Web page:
Apologies for that. That message was supposed to go to someone else about an entirely different matter, although I admit it makes for amusing reading, :-). Barkley Rosser On Wed, 9 Sep 1998 17:12:31 -0400 (Eastern Daylight Time) "Rosser Jr, John Barkley" <rosserjb at jmu.edu> wrote:
> Whom should I call? (I am willing.)
> Barkley Rosser
> On Wed, 9 Sep 1998 09:48:00 -0400 Max Sawicky
> <sawicky at epinet.org> wrote:
> > >. . . But I can't
> > >help but think that the right has scored a tremendous
> > >victory in turning all political discourse into the
> > >politics of blowjobs. . . .
> > True.
> > >If we "stand by" Clinton we get
> > >to defend blowjobs in office, if we "dump him" then we
> > >have validated blowjob politics as a viable tool of the
> > >right to use against liberals/lefties who manage to get
> > >elected.
> > If he's dumped I think the debate goes back
> > to issues, which would be a good thing. The
> > question is how much of it rubs off on the
> > elections this year.
> > > We are going to have a difficult time finding
> > >a "liberal" candidate who doesn't and never has done
> > >drugs, doesn't get blown by the wrong people, doesn't
> > >cheat on his taxes, and who has never taken a dime from
> > >s.o. with his/her hands on a business deal, isn't
> > >married to s.o. who has been, shall we say "aggressive"
> > >in business (cf. Ferraro), who looks good in a tank and
> > >wasn't governor when a black rapist was paroled (cf.
> > >Dukakis).
> > Perhaps not, but the issue is really whether
> > we can have one who isn't so easy to catch
> > because his/her behavior isn't so flagrant.
> > Here the answer I'd say is yes. BTW, Wellstone
> > is the cleanest baby you've ever seen. Note
> > also that the bad guys had Barney Frank right
> > where he wanted them, but he beat them and
> > is in better shape than ever.
> > >That's an exiguous universe. If the world is
> > >at a point where every liberal gets the Clinton
> > >treatment and every rightwinger's peccadilloes are
> > >ignored, then we are at a point where liberal reform is
> > >impossible. Which might in fact be the case.
> > It has occurred to me, in the same vein, that
> > Republican control over extensive areas of the
> > State is enabling them to delegalize the Democratic
> > Party, for all practical purposes. If this is what
> > comes to pass, then I would start agreeing with
> > Louis much more often.
> > >. . .
> > >2. It was suggested that I am a reactionary sell
> > >out. . . .
> > Moral assaults usually come from hypocrites
> > who lack substantive arguments, among other
> > virtues. I shouldnt' worry about it.
> > > . . .
> > >4. Max asked "what else" could be done besides Tobin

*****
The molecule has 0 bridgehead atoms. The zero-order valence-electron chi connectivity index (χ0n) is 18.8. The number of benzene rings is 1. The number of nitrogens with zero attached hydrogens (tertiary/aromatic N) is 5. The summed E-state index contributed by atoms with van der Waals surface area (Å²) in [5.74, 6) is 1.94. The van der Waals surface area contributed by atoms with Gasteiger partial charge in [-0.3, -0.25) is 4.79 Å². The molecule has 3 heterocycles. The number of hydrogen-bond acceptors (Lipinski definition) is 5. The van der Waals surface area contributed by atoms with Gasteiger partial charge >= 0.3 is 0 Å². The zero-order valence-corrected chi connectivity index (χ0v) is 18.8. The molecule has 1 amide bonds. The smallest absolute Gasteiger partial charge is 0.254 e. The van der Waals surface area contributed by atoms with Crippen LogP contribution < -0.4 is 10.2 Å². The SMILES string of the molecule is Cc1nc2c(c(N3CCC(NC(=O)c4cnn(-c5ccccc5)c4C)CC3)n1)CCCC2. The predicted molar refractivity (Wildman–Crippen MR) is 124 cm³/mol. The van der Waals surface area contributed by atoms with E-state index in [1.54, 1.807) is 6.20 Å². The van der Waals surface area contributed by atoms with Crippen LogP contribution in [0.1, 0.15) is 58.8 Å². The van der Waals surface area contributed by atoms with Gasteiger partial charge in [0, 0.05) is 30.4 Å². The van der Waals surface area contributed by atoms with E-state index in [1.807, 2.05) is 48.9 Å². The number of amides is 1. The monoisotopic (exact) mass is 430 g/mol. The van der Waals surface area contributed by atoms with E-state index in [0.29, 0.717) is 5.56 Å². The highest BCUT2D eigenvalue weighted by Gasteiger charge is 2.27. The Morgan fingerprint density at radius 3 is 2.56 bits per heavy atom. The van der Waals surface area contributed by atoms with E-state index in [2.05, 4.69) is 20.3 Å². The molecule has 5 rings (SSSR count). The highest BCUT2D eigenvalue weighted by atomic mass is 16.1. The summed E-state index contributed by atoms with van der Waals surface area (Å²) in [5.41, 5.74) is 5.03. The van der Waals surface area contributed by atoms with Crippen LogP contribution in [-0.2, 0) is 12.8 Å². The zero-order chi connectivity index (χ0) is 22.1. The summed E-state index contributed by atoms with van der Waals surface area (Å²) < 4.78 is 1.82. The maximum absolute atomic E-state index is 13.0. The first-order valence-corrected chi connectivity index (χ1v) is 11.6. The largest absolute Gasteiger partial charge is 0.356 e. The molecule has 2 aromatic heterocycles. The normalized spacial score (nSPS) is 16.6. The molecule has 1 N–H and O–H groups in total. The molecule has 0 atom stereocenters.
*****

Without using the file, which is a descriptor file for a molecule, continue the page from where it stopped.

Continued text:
> > >taxes. May I point out that the GT recommends more
> > >equal distribution of purchasing power (propensity to
> > >consume). Worldwide minimum wage, worldwide GINI
> > >coefficient policies, might be a good place to start.
> > Min wage is in play now. Equalizing purchasing
> > power via taxes is not. It's worth talking about,
> > but the prior argument that has to be sold is
> > stimulating consumption. Third, the connection
> > of either of these to the global financial
> > events seems weak.
> > >Note that bourgeois environmental reformism is
> > >redistributive to the extent A) that it fosters
> > >investment that might not otherwise occur and B)
> > >provides benefits for all classes, sometimes more for
> > >the poor than for the rich (simply because the poor are
> > >more numerous). But if you have a broken leg and can't
> > Most research concludes the contrary. The
> > net benefits tend to be regressive. But
> > what does this have to do with responses
> > to the global financial situation?
> > >see a doctor I'm not sure what good it does to be
> > >breathing ozone-free air. I suppose it helps "at the
> > >margin." But it's the case that in US electoral
> > >politics you have to get to the middle class, which
> > >deals more favorably with the environment than with the
> > >poor.
> > >
> > >Oh yes, and Max--you can socialize means of production
> > >gradually without going to full central planning. You
> > Sure, but the whole is much different than
> > a set of the parts. Planning an economy
> > is light-years from running an enterprise,
> > even a very large one.
> > I don't have a problem with public enterprise.
> > A fair part of my time is devoted to the
> > privatization issue. Gas and water socialism
> > is fine with me.
> > >know, an oil company here, a utility there. Put the
> > >profits into something useful. Why should OPEC driven
> > >rents realized by domestic companies (of whatever
> > >nation) "at the margin" go into more oil exploration?
> > >Why not put 'em into something useful like friendly
> > >fuels. (Note: separate topic: why state-owned
> > >companies are a problem for the state).
> > O.K. by me.
> > >But as I used to tell people when I was writing about
> > >the oil industry: you can't nationalize the oil
> > >industry without first nationalizing the goverment.
> > Taxing it should be sufficient.
> > MBS
> Rosser Jr, John Barkley
> rosserjb at jmu.edu
-- Rosser Jr, John Barkley rosserjb at jmu.edu